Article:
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Clarence police buy former Columbia police dog

Wednesday, January 30, 2013 | 7:17 p.m. CST; updated 10:19 p.m. CST, Wednesday, January 30, 2013

COLUMBIA — A dog that former Columbia Police Officer Rob Sanders campaigned to buy after Sanders left the department has been sold to the Clarence Police Department for one dollar.

The dog, Fano, was brought to his new home Wednesday.

Clarence Police Chief Raymond Barton said Fano will be the only dog in the one-man police department. Barton said he worked with canines when he was in the military.

"I’m a big believer in dogs and police work," Barton said.

Barton contacted Columbia police when he found out the department was looking for someone to take custody of Fano. The department agreed to sell him for a symbolic one dollar to comply with the City of Columbia’s finance rule regarding surplus, according to a news release from Columbia police.

Fano was boarded with the City of Columbia’s canine handler, where he was supposed to be trained to work with a new handler, however, another officer was not trained to work with Fano because of staffing shortages.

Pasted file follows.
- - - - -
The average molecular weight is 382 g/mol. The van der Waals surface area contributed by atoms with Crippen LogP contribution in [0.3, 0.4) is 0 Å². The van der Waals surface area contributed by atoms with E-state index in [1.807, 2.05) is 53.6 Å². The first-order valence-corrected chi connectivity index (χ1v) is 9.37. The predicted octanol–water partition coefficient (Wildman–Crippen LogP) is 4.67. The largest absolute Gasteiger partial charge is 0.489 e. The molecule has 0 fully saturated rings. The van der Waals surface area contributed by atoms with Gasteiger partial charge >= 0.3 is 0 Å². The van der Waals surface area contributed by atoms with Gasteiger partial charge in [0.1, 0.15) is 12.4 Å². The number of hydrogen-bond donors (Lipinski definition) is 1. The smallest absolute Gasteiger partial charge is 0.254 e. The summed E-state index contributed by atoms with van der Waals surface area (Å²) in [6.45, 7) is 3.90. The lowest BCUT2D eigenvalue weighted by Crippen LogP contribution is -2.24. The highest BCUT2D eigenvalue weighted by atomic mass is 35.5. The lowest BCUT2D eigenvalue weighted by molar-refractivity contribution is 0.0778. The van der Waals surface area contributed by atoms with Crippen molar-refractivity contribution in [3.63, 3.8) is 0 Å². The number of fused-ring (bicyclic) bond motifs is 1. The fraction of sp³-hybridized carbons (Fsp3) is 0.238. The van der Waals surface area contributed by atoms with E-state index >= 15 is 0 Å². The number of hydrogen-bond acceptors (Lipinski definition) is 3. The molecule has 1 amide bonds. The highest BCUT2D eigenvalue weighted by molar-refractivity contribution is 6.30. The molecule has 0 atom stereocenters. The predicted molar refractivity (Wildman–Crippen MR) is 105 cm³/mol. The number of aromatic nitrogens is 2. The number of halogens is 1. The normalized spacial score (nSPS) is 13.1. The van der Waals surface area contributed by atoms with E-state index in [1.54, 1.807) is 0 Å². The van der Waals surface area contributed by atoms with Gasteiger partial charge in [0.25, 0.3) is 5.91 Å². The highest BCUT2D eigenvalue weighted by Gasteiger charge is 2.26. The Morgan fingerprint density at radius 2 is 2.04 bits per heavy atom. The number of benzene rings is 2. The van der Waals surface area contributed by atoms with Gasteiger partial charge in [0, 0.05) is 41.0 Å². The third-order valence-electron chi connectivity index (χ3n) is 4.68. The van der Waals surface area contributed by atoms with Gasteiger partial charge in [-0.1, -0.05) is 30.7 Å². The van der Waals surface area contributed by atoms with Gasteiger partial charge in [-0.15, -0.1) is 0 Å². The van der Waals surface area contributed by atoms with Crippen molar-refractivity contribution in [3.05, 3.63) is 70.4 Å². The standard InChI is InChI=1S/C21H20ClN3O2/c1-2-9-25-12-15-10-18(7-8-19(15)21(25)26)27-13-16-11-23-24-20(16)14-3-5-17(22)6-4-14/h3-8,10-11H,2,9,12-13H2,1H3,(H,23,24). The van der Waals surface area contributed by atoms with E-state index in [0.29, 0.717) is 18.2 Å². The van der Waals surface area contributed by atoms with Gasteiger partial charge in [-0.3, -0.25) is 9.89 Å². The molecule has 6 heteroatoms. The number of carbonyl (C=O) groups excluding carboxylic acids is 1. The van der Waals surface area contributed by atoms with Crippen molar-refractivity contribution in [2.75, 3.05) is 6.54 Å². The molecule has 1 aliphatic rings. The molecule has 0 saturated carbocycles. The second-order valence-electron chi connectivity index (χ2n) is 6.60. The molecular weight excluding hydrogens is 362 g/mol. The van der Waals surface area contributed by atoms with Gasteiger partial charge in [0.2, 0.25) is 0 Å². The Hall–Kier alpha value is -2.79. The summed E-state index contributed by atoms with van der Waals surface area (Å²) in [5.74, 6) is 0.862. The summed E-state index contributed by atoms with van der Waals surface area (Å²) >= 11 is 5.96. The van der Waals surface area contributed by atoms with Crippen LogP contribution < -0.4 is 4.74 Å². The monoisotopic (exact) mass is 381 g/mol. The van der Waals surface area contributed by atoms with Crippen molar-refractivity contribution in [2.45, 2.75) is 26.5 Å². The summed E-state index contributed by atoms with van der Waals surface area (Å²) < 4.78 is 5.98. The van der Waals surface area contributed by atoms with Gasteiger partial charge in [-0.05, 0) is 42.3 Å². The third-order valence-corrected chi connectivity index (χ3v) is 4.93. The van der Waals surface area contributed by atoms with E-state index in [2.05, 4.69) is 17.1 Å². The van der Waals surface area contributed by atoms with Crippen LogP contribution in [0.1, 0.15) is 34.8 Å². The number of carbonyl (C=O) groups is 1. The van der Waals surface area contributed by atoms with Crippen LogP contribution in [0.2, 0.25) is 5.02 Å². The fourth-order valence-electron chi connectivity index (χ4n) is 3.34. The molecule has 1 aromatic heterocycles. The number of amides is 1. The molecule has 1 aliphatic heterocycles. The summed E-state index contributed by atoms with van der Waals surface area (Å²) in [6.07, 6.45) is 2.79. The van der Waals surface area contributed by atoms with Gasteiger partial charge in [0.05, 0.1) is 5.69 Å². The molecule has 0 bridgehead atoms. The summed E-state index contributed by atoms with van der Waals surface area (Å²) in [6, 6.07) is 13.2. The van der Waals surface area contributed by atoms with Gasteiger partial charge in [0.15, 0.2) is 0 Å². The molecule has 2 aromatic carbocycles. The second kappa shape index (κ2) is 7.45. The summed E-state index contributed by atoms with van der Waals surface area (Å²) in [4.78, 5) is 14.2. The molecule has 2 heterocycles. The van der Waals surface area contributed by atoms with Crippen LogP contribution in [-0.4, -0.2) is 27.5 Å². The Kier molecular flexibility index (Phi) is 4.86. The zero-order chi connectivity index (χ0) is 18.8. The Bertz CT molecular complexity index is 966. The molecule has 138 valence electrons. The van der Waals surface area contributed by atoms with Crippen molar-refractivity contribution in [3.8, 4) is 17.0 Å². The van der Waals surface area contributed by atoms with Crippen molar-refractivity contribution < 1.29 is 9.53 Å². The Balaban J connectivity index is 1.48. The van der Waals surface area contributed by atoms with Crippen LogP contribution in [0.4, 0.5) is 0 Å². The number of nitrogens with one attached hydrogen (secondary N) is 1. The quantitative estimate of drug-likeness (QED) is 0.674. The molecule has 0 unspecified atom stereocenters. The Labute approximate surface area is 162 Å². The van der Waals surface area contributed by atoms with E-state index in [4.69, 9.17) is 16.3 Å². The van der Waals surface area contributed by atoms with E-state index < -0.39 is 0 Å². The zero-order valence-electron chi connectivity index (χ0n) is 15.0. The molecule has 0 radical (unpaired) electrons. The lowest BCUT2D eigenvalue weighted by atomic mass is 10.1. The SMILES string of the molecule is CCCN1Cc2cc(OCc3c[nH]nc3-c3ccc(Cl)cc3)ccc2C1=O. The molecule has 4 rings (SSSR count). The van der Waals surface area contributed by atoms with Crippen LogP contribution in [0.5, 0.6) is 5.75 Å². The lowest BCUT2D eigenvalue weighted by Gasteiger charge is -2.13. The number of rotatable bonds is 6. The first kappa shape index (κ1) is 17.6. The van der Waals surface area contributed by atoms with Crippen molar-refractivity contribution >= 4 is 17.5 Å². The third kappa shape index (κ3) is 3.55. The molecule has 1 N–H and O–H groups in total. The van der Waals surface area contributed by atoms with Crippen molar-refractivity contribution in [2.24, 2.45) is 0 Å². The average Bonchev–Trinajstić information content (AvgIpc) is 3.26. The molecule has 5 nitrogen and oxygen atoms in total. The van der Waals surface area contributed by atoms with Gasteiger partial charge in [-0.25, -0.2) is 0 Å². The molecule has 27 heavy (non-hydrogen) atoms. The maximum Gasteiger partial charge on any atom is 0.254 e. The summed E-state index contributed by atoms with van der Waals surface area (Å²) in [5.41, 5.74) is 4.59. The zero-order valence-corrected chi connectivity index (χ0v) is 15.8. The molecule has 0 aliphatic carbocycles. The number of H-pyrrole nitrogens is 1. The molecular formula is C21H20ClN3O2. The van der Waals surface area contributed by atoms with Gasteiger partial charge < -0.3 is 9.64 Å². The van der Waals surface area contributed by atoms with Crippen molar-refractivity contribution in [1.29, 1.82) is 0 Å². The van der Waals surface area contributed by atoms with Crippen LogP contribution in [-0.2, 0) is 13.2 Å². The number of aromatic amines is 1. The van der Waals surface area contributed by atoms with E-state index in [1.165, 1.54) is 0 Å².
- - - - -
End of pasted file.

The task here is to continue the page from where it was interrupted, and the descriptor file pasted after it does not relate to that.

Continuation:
The Police Department decided to sell Fano because of the costs of boarding him, the release stated.

Barton said Fano will be used mainly for drug detection.

Sanders was fired from the Columbia Police Department in 2011 for use of excessive force against a prisoner in a holding cell. City Council denied Sanders' wife's request to buy Fano, citing the fact that he was a young dog that could still work and that as an aggressive police dog, he could be capable of harm.

Supervising editor is Katherine Reed.


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Comments

Andrew Reynolds January 30, 2013 | 9:11 p.m.

I find it interesting that you don't mention anything about how much it cost the taxpayers of Columbia to board the dog (especially considering officer Sanders offer to purchase it)

(Report Comment)
John Schultz January 30, 2013 | 11:57 p.m.

Officer Sanders lost his ability to be Fano's handler when he shoved a restrained inmate into a cinder block wall. It's not his right for the city to sell him the dog so that he can be more employable and valuable to another police department. It was the city's dog, not his.

(Report Comment)

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